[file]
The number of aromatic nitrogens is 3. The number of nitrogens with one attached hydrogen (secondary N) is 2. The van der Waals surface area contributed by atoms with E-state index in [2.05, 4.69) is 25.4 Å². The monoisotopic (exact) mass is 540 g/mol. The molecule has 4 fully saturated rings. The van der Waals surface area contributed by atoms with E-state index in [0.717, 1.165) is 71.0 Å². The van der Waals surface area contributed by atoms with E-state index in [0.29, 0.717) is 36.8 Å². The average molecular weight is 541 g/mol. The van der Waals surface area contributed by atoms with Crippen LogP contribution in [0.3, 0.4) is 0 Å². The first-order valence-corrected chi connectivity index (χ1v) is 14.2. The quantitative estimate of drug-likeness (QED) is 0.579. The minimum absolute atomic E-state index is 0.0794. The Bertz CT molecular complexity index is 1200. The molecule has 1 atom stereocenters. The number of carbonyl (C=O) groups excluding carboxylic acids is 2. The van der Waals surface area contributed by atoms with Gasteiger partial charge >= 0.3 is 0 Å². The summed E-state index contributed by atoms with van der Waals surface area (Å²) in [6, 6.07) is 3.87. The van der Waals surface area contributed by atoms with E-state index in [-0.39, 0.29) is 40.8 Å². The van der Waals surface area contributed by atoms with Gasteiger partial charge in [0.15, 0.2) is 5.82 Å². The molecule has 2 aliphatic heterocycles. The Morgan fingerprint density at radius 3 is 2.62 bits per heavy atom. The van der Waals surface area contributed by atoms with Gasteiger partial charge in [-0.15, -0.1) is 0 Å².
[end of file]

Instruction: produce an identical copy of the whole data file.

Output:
The number of aromatic nitrogens is 3. The number of nitrogens with one attached hydrogen (secondary N) is 2. The van der Waals surface area contributed by atoms with E-state index in [2.05, 4.69) is 25.4 Å². The monoisotopic (exact) mass is 540 g/mol. The molecule has 4 fully saturated rings. The van der Waals surface area contributed by atoms with E-state index in [0.717, 1.165) is 71.0 Å². The van der Waals surface area contributed by atoms with E-state index in [0.29, 0.717) is 36.8 Å². The average molecular weight is 541 g/mol. The van der Waals surface area contributed by atoms with Crippen LogP contribution in [0.3, 0.4) is 0 Å². The first-order valence-corrected chi connectivity index (χ1v) is 14.2. The quantitative estimate of drug-likeness (QED) is 0.579. The minimum absolute atomic E-state index is 0.0794. The Bertz CT molecular complexity index is 1200. The molecule has 1 atom stereocenters. The number of carbonyl (C=O) groups excluding carboxylic acids is 2. The van der Waals surface area contributed by atoms with Gasteiger partial charge >= 0.3 is 0 Å². The summed E-state index contributed by atoms with van der Waals surface area (Å²) in [6, 6.07) is 3.87. The van der Waals surface area contributed by atoms with E-state index in [-0.39, 0.29) is 40.8 Å². The van der Waals surface area contributed by atoms with Gasteiger partial charge in [0.15, 0.2) is 5.82 Å². The molecule has 2 aliphatic heterocycles. The Morgan fingerprint density at radius 3 is 2.62 bits per heavy atom. The van der Waals surface area contributed by atoms with Gasteiger partial charge in [-0.15, -0.1) is 0 Å².